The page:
Chong Jinn Wei's Blog
Chong Jinn Wei male Writer
A person who is torn between the digital realm and the material realm. Loves videogames, manga and especially Gundams though I am currently trying stay a float in the vast ocean that is the Internet.
Security is an ever-important aspect of our lives, especially in the world of IT today. Companies have throngs of trade secrets that they need to secure and even the average man on the street has dozens of information that he does not want other people to see. Chief among the security measures that are used today are the humble passwords. In the past, they used to be simple but fast forward to the present, many people use varying levels of passwords, from jumbled numbers to combinations of letters and symbols, thanks to the ever-increasing sophistication of hackers. In addition to hackers, there are many other scam sites around the Internet in the form of fake advertisements, spam emails and even the dreaded phishing attacks. Since the web is far from safe, are passwords really enough to keep our private information secure?
As of October 2005, employees of the UK government were advised to follow a set of rules in the password policy to enhance computer security. These policies include using a combination of upper and lowercase letters, one or more numerical digits, and utilizing special symbols. To top it off, users are also required to change their passwords every 90 or 180 days.
While this is most definitely a good practice in securing one’s password, it can also often backfire since it is often hard to come up with many complex but easy-to-remember passwords. As a result, Adam Roderick, Director of IT Services at Aspenware explained that forgotten passwords and locked accounts make up a third or a quarter of requests at help-desks. To cope with the constant changing of passwords, many users jot down the passwords on reminders and even in spreadsheets, all of which are liable to security breaches.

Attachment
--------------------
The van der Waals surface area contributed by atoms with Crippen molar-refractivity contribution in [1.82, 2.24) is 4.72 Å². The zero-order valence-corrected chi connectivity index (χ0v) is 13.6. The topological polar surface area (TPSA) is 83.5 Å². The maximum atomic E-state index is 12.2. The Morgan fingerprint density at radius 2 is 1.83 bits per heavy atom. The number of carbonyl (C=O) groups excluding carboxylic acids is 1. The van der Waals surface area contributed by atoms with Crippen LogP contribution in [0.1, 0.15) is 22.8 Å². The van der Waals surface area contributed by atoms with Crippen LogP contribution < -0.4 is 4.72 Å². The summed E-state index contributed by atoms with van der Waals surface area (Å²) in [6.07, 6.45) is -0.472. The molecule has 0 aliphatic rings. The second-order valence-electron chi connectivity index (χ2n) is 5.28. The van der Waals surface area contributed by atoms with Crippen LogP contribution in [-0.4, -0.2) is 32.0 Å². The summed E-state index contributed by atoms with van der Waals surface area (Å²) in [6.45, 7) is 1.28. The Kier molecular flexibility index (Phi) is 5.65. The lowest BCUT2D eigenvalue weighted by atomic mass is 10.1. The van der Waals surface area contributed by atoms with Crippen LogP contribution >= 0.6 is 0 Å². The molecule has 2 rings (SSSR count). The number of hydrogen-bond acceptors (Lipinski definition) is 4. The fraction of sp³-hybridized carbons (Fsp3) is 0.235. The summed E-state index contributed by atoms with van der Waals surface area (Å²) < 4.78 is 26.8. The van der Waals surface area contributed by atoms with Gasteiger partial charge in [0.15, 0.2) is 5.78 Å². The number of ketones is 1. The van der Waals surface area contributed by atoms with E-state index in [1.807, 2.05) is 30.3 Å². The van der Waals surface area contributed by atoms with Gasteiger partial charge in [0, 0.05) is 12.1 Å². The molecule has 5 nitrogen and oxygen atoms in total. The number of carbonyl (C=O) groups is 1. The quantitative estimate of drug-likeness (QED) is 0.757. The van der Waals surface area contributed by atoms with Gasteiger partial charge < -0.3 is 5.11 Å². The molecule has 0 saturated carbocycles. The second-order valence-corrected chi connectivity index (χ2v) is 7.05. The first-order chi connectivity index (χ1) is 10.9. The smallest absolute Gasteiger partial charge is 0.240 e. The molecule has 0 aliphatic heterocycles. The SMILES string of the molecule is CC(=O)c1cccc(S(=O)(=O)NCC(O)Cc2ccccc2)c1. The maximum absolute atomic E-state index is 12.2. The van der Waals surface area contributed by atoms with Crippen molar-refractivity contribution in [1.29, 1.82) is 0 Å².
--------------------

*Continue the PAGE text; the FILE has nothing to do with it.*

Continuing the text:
John Biglin, CEO of IT consulting firm Interphase Systems, gave an example of a client’s password problem.
“We have a client where the users need regular access to five or six systems that require passwords. The firm has an aggressive policy that includes a complex password requirement—the password must include mixed case, numbers, and special characters; the passwords cannot be reused for 12 [changes]; the passwords must be changed every 60 days, and 30 in some cases; and three failed attempts lock the account, with no self-service reset capability.”
Moving away from the corporate scene, normal citizens are not required to follow the stringent password policy. Instead, they are free to do whatever they want. Many would often create a simple or complex password and use it for practically every password they need. This allows people to easily remember their accounts' password but also makes it more susceptible for hackers to break their security.
Passwords are the barest defense that people must have, to protect themselves from malicious attacks. As not everyone is computer literate, it is the only defense we can rely on. So how do we create good strong passwords that can effectively protect our information?
I'll leave the comic below for an idea.
Till next time.